When Mayor Khan settles down for some reading over the holiday period, perhaps he should dust off a copy of his manifesto.
Just weeks after the new Mayor dropped a commitment to compel developers to deliver 50% affordable housing on new housing sites, another promise made before the election appears to be heading for the dustbin. This time the issue is the highly controvertial programme of demolishing council estates.
Recently, the Mayor released his good practice on estate regeneration. The document contains guidance on how local authorities should go about the practice of tearing down council estates.
The issue has been hugely controversial in recent years. Residents living in estates scheduled for demolition have become victims of the increasingly aggressive behaviour of councils, who seek to force them off their land before handing it over to a developer.
Despite promises made that existing tenants will return to an improved environment, almost invariably, schemes have led to losses of social housing preventing many council tenants from returning, and leaseholders are offered a pittance in compulsory purchase, forcing them out of their area.
The most high profile case has been the Heygate Estate in Southwark. There, around 1000 social homes were demolished, to be replaced with 83. Leaseholders on the estate were offered around £150,000 for their three bedroom homes in Central London. If they didn’t agree, their land was sold against their will through a compulsory purchase order. Needless to say, the compensation they received didn’t get them much in the local area.
For all of this, Southwark Council actually have ended up paying money to developer Lend Lease and are yet to see any of the profits of the new development.
A promise made
Against this backdrop, the Mayor’s manifesto contained specific and clear commitments on estate regeneration, which were as follows:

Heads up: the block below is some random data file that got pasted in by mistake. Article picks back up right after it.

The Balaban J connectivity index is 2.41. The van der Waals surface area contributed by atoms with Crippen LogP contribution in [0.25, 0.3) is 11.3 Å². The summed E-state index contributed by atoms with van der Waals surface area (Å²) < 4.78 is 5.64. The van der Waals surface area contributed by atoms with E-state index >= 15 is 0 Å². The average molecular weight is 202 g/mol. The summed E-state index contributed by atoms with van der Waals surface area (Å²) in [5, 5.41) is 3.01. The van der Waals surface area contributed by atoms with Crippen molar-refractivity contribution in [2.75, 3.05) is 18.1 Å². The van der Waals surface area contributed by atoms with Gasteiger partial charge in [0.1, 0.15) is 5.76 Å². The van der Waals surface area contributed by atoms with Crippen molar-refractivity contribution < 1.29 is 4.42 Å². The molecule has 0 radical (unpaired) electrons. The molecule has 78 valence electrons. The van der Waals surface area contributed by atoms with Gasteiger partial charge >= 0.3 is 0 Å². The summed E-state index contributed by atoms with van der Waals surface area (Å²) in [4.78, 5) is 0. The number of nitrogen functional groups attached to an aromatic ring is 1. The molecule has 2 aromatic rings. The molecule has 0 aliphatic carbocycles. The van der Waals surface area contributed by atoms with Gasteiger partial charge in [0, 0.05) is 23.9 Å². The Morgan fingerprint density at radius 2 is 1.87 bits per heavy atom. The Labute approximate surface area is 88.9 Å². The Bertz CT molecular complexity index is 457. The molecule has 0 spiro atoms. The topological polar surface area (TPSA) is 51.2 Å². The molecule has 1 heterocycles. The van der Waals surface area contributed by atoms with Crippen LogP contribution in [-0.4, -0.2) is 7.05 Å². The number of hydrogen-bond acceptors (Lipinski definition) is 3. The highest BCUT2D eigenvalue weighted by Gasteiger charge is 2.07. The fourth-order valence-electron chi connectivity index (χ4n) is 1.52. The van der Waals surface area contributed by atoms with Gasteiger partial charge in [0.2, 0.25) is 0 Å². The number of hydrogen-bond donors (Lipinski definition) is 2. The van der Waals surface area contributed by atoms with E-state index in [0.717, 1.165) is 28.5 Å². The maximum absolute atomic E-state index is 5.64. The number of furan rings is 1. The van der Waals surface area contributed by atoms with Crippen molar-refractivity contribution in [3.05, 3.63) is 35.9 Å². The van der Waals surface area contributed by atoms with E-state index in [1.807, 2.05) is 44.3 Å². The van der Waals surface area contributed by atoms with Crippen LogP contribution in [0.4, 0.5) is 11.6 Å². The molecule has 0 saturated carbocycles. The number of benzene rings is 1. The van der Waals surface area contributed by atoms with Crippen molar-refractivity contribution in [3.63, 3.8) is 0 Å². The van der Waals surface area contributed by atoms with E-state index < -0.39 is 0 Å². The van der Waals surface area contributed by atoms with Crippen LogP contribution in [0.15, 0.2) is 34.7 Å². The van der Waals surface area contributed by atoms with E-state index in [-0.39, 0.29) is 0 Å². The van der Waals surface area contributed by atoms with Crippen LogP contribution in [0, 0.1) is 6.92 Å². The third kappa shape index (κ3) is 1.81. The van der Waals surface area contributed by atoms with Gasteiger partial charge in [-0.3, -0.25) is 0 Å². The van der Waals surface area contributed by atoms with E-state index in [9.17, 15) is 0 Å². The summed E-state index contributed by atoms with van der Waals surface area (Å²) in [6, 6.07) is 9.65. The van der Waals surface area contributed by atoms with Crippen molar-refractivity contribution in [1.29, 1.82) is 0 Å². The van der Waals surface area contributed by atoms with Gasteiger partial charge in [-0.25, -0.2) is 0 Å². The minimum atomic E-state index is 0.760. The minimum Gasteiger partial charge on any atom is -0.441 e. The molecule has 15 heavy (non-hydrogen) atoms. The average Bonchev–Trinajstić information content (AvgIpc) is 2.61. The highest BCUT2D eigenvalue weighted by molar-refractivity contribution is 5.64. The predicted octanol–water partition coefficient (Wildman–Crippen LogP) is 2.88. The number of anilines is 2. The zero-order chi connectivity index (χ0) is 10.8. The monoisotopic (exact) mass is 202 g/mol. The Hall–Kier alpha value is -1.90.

- Require that estate regeneration only takes place where there is resident support, based on full and transparent consultation, and that demolition is only permitted where it does not result in a loss of social housing, or where all other options have been exhausted, with full rights to return for displaced tenants and a fair deal for leaseholders.
The requirement that council estates can only be knocked down if the people living in them agree with the proposition was perhaps the most important safeguard proposed by the then prospective mayor. The kind of aggressive behaviour displayed by authorities like Southwark and Barnett in the past would be difficult if they were compelled to gain the agreement of their residents first.
But, when Mayor Khan published his good practice guide, the requirement was nowhere to be seen. Worse still, the idea that residents be given a vote on proposals is actively discouraged. According to the guidance there is:
“a potential reason for caution around using ballots or votes, since they can risk turning a complex set of issues that affects different people in different ways over many years into a simple ‘yes/no’ decision at a single point in time.”
Apparently the question, do you want your home knocked down and be forced to move out of London? is just too complex to be boiled down a simple yes/no answer….
The idea that residents should have a veto over estate regeneration is hardly a radical idea. Westminster Council, which has been run by the Conservatives since it was formed in 1964, does exactly that. Their policy only allows them to move forward with a housing regeneration scheme if a simply majority of affected residents support the proposals through a vote. So why can’t a Labour Mayor do the same?
When I contacted City Hall, they stressed the document was only a consultation, and that they are keen to hear views from the public. Presumably the Mayor is hoping that the public pressure him to return to his previous position.
The consultation is currently open until March 14 and can be accessed here.